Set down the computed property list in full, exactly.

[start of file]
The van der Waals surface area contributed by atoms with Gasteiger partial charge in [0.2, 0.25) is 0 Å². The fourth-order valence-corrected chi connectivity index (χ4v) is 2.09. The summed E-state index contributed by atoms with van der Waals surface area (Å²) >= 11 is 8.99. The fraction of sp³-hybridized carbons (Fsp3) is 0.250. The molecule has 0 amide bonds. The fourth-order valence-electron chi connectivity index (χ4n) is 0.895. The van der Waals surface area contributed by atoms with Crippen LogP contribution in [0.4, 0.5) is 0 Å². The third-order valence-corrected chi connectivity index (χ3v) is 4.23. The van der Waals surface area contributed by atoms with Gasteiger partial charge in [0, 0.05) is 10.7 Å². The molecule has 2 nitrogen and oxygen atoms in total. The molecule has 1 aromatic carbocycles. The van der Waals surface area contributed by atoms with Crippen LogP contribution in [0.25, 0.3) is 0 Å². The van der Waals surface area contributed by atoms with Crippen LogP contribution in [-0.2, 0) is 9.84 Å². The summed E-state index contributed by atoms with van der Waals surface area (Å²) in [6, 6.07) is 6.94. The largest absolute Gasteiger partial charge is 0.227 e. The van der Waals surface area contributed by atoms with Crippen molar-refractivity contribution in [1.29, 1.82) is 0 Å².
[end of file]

The van der Waals surface area contributed by atoms with Gasteiger partial charge in [0.2, 0.25) is 0 Å². The fourth-order valence-corrected chi connectivity index (χ4v) is 2.09. The summed E-state index contributed by atoms with van der Waals surface area (Å²) >= 11 is 8.99. The fraction of sp³-hybridized carbons (Fsp3) is 0.250. The molecule has 0 amide bonds. The fourth-order valence-electron chi connectivity index (χ4n) is 0.895. The van der Waals surface area contributed by atoms with Crippen LogP contribution in [0.4, 0.5) is 0 Å². The third-order valence-corrected chi connectivity index (χ3v) is 4.23. The van der Waals surface area contributed by atoms with Gasteiger partial charge in [0, 0.05) is 10.7 Å². The molecule has 2 nitrogen and oxygen atoms in total. The molecule has 1 aromatic carbocycles. The van der Waals surface area contributed by atoms with Crippen LogP contribution in [0.25, 0.3) is 0 Å². The van der Waals surface area contributed by atoms with Crippen LogP contribution in [-0.2, 0) is 9.84 Å². The summed E-state index contributed by atoms with van der Waals surface area (Å²) in [6, 6.07) is 6.94. The largest absolute Gasteiger partial charge is 0.227 e. The van der Waals surface area contributed by atoms with Crippen molar-refractivity contribution in [1.29, 1.82) is 0 Å².